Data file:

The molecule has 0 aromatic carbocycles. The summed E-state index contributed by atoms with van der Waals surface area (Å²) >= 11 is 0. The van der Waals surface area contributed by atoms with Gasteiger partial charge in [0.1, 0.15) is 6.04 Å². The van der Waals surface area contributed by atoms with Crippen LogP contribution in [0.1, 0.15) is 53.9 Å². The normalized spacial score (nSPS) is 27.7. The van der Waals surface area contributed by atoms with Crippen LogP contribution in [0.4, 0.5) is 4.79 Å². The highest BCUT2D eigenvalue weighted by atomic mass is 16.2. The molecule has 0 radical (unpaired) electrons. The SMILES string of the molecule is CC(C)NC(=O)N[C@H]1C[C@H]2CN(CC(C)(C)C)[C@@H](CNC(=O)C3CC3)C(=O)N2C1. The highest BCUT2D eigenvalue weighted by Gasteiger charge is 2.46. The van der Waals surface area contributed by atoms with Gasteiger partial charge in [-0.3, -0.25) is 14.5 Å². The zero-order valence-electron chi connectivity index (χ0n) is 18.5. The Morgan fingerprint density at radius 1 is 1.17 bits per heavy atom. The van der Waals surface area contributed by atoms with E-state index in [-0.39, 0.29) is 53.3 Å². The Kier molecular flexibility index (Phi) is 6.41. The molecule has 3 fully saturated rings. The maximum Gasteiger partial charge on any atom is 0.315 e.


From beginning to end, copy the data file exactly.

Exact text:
The molecule has 0 aromatic carbocycles. The summed E-state index contributed by atoms with van der Waals surface area (Å²) >= 11 is 0. The van der Waals surface area contributed by atoms with Gasteiger partial charge in [0.1, 0.15) is 6.04 Å². The van der Waals surface area contributed by atoms with Crippen LogP contribution in [0.1, 0.15) is 53.9 Å². The normalized spacial score (nSPS) is 27.7. The van der Waals surface area contributed by atoms with Crippen LogP contribution in [0.4, 0.5) is 4.79 Å². The highest BCUT2D eigenvalue weighted by atomic mass is 16.2. The molecule has 0 radical (unpaired) electrons. The SMILES string of the molecule is CC(C)NC(=O)N[C@H]1C[C@H]2CN(CC(C)(C)C)[C@@H](CNC(=O)C3CC3)C(=O)N2C1. The highest BCUT2D eigenvalue weighted by Gasteiger charge is 2.46. The van der Waals surface area contributed by atoms with Gasteiger partial charge in [-0.3, -0.25) is 14.5 Å². The zero-order valence-electron chi connectivity index (χ0n) is 18.5. The Morgan fingerprint density at radius 1 is 1.17 bits per heavy atom. The van der Waals surface area contributed by atoms with E-state index in [-0.39, 0.29) is 53.3 Å². The Kier molecular flexibility index (Phi) is 6.41. The molecule has 3 fully saturated rings. The maximum Gasteiger partial charge on any atom is 0.315 e.